CAPE MAY — A developer with plans and local approvals to build 366 residential units off Pittsburgh Avenue is accusing the state of improperly exceeding its authority by offering a smaller development on environmentally sensitive lands.
The developers, who have owned the land since 1951, well before environmental laws were in place, have been in litigation for years to force the state Department of Environmental Protection to compensate them for lost use of the 96-acre tract of marshy land.
The DEP denied permits to East Cape May Associates in 1989 over concerns about wetlands, endangered species and other ecological issues.
If the developers are able to prove their use of a property is taken through regulation, they can be entitled to compensation. A 1991 appraisal by the developer valued the 366-unit project at $28 million, but it is unclear what the value would be today.
The DEP has made numerous offers over the years to allow some development and settle the case. The city, which is liable for $15 million in infrastructure costs if the 366 units are built under a 1969 deal made when the city was courting development, even put together a $4.4 million funding package to sweeten the deal.
The latest DEP offer, made last year, proposes several different development concepts, ranging from 65 to 90 units. Jack Plackter, the attorney for East Cape May Associates, said the lands offered, which are within the tract, are too sensitive and any development is unlikely to get other approvals, such as from the U.S. Army Corps of Engineers. Also, it’s questionable whether the DEP can even waive its own regulations, he said.
In a letter to the DEP, obtained by opponents of the project via an Open Public Records Act request, Plackter said one of the sites offered would involve destruction of 20 acres of “exceptional value wetlands.” Development there would violate the DEP’s own rules, he wrote.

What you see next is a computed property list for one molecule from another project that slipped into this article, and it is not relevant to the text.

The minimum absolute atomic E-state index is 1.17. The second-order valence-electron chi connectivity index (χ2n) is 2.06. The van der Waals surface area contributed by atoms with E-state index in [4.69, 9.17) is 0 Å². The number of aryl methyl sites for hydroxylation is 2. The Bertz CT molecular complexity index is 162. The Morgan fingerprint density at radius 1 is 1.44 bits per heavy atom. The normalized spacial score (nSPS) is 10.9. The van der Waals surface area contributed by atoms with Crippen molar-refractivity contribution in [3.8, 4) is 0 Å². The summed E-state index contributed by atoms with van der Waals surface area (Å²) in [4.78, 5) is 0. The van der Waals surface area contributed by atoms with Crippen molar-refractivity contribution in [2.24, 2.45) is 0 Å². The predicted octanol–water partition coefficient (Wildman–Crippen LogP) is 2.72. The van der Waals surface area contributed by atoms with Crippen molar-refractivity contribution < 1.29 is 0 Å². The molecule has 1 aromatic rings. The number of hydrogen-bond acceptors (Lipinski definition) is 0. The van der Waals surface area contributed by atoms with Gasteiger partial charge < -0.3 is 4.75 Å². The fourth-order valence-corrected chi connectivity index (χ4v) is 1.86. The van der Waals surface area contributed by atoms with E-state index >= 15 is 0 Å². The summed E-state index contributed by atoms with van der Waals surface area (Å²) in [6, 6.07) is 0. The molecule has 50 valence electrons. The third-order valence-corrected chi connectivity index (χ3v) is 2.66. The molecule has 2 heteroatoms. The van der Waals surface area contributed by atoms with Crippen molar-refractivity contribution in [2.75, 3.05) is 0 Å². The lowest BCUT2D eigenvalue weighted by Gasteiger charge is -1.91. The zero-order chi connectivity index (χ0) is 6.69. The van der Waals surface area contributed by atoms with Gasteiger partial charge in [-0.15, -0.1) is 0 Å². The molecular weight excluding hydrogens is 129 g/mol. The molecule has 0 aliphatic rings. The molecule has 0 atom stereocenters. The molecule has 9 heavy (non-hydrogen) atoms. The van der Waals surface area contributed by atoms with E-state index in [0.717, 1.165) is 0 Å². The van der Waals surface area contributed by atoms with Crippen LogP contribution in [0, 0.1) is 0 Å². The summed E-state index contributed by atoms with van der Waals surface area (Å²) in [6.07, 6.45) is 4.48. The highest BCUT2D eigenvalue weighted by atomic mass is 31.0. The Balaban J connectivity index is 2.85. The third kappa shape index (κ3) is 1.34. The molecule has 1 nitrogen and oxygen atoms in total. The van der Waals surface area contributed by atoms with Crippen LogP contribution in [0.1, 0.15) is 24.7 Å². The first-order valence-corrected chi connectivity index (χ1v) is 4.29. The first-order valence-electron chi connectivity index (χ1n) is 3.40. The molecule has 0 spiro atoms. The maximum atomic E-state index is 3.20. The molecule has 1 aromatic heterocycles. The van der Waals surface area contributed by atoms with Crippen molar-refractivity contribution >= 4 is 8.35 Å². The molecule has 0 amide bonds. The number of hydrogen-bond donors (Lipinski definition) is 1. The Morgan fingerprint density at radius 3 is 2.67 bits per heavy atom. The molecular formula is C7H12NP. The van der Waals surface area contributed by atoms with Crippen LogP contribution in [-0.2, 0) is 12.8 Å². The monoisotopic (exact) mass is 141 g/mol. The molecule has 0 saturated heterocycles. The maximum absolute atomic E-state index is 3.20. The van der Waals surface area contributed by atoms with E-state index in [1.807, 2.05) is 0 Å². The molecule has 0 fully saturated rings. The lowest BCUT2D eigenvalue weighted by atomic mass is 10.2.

Plackter said a second site offered for development would result in losing 26 acres that hosts threatened and endangered species. Again, he argued the DEP was violating its own regulations.
Trenton Avenue resident Charles Hendricks, who leads a group fighting any development on the site, said the DEP wants to protect the tract but does not have the open space money to pay the takings claim.
“The state is in a bind and about has to prostitute itself to make this thing work,” Hendricks said.
Larry Ragonese, a spokesman for the DEP, said the agency is preparing a final offer.
“We’re working on that now and sometime later this year will have that offer presented to the developer. It’s up to him to determine if that is acceptable,” Ragonese said.
Plackter, in an April 23 letter to the state, pushed for a final offer.
The city is not party to the lawsuit, but Mayor Ed Mahaney said it supports no development on the tract. He put together the $4.4 million funding package from local, county and state sources to try to turn it into a wildlife sanctuary. Mahaney said the recent DEP offer included lands too far from the ocean, with no water views, that would not bring a high enough return for the developers.
Mahaney wrote the DEP in January saying the city prefers no development but would accept some construction if a 2009 settlement offer is followed. The offer would result in 80 percent of the tract being undeveloped and owned by the city, county and state. The city would also receive 14 affordable housing units in the development and get out of the 1969 infrastructure agreement. Hendricks is critical of Mahaney for being willing to accept any development.
If it does come down to cash, the question is what is the property worth?
“We haven’t had it appraised in some time,” Plackter said in a phone interview.
In a 2013 letter, Plackter told the state his client had $5.3 million invested, but that did not include substantial fees for his work and that of attorney Fredrick Schmidt.
Contact Richard Degener: